Friday, March 30, 2012

The catch-22 of taking initiative

Entrepreneurs and owners of organizations often complaint that people around them, especially employees, lack initiative and don't do much for the organization and leave the organization without any compunctions.

If these people could really take initiative, would they be employees? Besides, what does a typical small/medium sized entrepreneurial set-up give its employees? A person who has sought employment in such a set-up is anyway very much insecure in many respects. And if entrepreneurship is a result of initiative, it would again fall on the entrepreneur to take initiative and lead and somehow instil a sense of security among the employees.

There's a belief among entrepreneurs that since they've taken risk, they deserve the huge rewards that might follow. Since they came up with the idea, the rewards are theirs. That nobody has a right to those rewards but he. And therefore, he builds and accumulates his wealth. If so, then how does the entrepreneur instil a sense of security among employees? By protecting his own wealth? Or by helping the employees partake of his wealth in some form (without losing the wealth really)?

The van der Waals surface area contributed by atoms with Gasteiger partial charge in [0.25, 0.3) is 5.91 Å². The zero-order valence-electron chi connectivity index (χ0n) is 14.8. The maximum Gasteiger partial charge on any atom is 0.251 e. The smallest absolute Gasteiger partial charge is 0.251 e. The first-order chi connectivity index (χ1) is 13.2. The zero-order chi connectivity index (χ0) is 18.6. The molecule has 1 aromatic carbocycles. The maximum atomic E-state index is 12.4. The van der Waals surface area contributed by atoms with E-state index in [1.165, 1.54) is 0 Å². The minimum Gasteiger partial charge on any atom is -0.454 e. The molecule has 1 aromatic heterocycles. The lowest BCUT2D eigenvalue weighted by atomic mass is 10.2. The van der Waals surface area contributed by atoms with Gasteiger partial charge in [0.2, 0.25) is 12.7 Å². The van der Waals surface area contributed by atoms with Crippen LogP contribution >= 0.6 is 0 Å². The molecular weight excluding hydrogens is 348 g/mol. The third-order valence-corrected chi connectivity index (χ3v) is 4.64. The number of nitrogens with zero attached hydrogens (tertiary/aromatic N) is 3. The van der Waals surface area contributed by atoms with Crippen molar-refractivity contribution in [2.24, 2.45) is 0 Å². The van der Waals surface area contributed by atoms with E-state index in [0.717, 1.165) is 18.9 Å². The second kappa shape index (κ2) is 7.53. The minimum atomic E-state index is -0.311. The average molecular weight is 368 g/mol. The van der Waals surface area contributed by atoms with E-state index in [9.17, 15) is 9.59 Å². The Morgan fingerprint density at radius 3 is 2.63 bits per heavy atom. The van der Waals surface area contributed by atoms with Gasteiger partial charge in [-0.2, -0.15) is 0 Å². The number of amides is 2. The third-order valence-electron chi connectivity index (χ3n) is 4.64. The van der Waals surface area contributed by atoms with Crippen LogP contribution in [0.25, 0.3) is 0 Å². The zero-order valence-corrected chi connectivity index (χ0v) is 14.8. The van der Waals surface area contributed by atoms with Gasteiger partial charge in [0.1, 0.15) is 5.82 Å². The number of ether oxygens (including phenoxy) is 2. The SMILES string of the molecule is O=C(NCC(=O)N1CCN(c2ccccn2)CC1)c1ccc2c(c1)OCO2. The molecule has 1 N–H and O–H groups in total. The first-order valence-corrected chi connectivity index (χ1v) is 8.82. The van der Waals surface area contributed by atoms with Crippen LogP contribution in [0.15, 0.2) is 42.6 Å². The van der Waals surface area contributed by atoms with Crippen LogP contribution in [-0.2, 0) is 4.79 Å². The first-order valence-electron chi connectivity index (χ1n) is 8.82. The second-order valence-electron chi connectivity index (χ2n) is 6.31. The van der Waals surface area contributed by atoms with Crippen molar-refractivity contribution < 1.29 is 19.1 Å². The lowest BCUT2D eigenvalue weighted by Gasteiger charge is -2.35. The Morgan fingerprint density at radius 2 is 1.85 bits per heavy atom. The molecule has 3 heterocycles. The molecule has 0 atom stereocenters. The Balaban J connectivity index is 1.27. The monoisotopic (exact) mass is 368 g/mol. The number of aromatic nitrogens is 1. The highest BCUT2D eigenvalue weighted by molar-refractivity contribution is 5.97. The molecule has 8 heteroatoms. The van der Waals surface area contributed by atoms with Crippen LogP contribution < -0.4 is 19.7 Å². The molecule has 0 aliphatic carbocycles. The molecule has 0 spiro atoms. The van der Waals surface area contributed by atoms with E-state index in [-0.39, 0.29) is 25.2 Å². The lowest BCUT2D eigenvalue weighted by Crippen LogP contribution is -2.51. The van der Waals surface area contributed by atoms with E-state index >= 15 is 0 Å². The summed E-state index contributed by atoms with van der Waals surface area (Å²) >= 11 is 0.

If the answer to the last question is affirmative, then the entrepreneur has to take the lead in sacrificing his 'I deserve all the rewards' sentiment and share, until such time that employees' sense of personal well-being is taken care of and they feel gratitude towards the employer. Then is the time for the entrepreneur to accumulate and amass.

It's easier said. It's a tight rope. So much depends on a shared dream and general camaraderie.